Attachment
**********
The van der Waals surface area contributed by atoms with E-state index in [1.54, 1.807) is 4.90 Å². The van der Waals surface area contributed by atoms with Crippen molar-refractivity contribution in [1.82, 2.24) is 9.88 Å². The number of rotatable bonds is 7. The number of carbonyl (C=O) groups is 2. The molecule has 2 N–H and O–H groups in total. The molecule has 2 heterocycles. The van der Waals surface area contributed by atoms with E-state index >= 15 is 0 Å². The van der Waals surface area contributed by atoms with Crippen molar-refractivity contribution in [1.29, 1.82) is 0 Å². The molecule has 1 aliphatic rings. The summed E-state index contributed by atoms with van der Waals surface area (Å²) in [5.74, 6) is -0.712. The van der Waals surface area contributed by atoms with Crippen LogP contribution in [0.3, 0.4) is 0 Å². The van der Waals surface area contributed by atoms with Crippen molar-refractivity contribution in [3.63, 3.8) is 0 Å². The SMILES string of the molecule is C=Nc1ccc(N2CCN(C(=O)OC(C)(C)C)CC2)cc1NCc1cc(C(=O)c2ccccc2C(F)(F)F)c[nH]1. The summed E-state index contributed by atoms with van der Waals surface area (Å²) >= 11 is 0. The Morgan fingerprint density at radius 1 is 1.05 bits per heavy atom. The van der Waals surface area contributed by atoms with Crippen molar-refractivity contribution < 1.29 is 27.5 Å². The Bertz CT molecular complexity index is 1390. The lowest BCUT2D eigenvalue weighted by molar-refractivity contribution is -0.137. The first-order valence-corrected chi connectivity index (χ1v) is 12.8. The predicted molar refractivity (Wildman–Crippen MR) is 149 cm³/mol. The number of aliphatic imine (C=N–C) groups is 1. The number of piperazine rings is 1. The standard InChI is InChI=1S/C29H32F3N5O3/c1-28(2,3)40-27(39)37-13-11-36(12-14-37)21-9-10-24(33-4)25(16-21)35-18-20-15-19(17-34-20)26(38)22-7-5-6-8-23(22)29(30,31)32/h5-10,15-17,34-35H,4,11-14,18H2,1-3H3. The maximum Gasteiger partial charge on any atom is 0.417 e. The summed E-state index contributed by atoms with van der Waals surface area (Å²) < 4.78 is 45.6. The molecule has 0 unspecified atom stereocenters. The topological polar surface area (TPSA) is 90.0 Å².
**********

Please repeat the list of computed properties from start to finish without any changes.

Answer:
The van der Waals surface area contributed by atoms with E-state index in [1.54, 1.807) is 4.90 Å². The van der Waals surface area contributed by atoms with Crippen molar-refractivity contribution in [1.82, 2.24) is 9.88 Å². The number of rotatable bonds is 7. The number of carbonyl (C=O) groups is 2. The molecule has 2 N–H and O–H groups in total. The molecule has 2 heterocycles. The van der Waals surface area contributed by atoms with E-state index >= 15 is 0 Å². The van der Waals surface area contributed by atoms with Crippen molar-refractivity contribution in [1.29, 1.82) is 0 Å². The molecule has 1 aliphatic rings. The summed E-state index contributed by atoms with van der Waals surface area (Å²) in [5.74, 6) is -0.712. The van der Waals surface area contributed by atoms with Crippen LogP contribution in [0.3, 0.4) is 0 Å². The van der Waals surface area contributed by atoms with Crippen molar-refractivity contribution in [3.63, 3.8) is 0 Å². The SMILES string of the molecule is C=Nc1ccc(N2CCN(C(=O)OC(C)(C)C)CC2)cc1NCc1cc(C(=O)c2ccccc2C(F)(F)F)c[nH]1. The summed E-state index contributed by atoms with van der Waals surface area (Å²) >= 11 is 0. The Morgan fingerprint density at radius 1 is 1.05 bits per heavy atom. The van der Waals surface area contributed by atoms with Crippen molar-refractivity contribution < 1.29 is 27.5 Å². The Bertz CT molecular complexity index is 1390. The lowest BCUT2D eigenvalue weighted by molar-refractivity contribution is -0.137. The first-order valence-corrected chi connectivity index (χ1v) is 12.8. The predicted molar refractivity (Wildman–Crippen MR) is 149 cm³/mol. The number of aliphatic imine (C=N–C) groups is 1. The number of piperazine rings is 1. The standard InChI is InChI=1S/C29H32F3N5O3/c1-28(2,3)40-27(39)37-13-11-36(12-14-37)21-9-10-24(33-4)25(16-21)35-18-20-15-19(17-34-20)26(38)22-7-5-6-8-23(22)29(30,31)32/h5-10,15-17,34-35H,4,11-14,18H2,1-3H3. The maximum Gasteiger partial charge on any atom is 0.417 e. The summed E-state index contributed by atoms with van der Waals surface area (Å²) < 4.78 is 45.6. The molecule has 0 unspecified atom stereocenters. The topological polar surface area (TPSA) is 90.0 Å².